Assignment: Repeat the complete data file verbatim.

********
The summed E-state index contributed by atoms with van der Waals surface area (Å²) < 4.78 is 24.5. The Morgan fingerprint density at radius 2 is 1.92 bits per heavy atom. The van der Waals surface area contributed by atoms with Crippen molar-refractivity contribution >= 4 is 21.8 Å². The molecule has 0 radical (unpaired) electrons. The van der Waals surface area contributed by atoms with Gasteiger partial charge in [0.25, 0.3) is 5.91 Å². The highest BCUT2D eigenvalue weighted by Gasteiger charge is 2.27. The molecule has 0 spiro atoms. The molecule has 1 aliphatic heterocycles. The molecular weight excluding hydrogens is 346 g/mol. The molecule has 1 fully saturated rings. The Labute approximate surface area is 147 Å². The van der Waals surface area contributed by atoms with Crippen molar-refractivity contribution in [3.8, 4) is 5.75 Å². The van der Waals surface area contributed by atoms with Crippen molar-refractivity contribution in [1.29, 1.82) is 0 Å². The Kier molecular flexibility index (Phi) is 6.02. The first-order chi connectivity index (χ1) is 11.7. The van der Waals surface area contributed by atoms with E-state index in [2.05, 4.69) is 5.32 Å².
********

The summed E-state index contributed by atoms with van der Waals surface area (Å²) < 4.78 is 24.5. The Morgan fingerprint density at radius 2 is 1.92 bits per heavy atom. The van der Waals surface area contributed by atoms with Crippen molar-refractivity contribution >= 4 is 21.8 Å². The molecule has 0 radical (unpaired) electrons. The van der Waals surface area contributed by atoms with Gasteiger partial charge in [0.25, 0.3) is 5.91 Å². The highest BCUT2D eigenvalue weighted by Gasteiger charge is 2.27. The molecule has 0 spiro atoms. The molecule has 1 aliphatic heterocycles. The molecular weight excluding hydrogens is 346 g/mol. The molecule has 1 fully saturated rings. The Labute approximate surface area is 147 Å². The van der Waals surface area contributed by atoms with Crippen molar-refractivity contribution in [3.8, 4) is 5.75 Å². The van der Waals surface area contributed by atoms with Crippen molar-refractivity contribution in [1.29, 1.82) is 0 Å². The Kier molecular flexibility index (Phi) is 6.02. The first-order chi connectivity index (χ1) is 11.7. The van der Waals surface area contributed by atoms with E-state index in [2.05, 4.69) is 5.32 Å².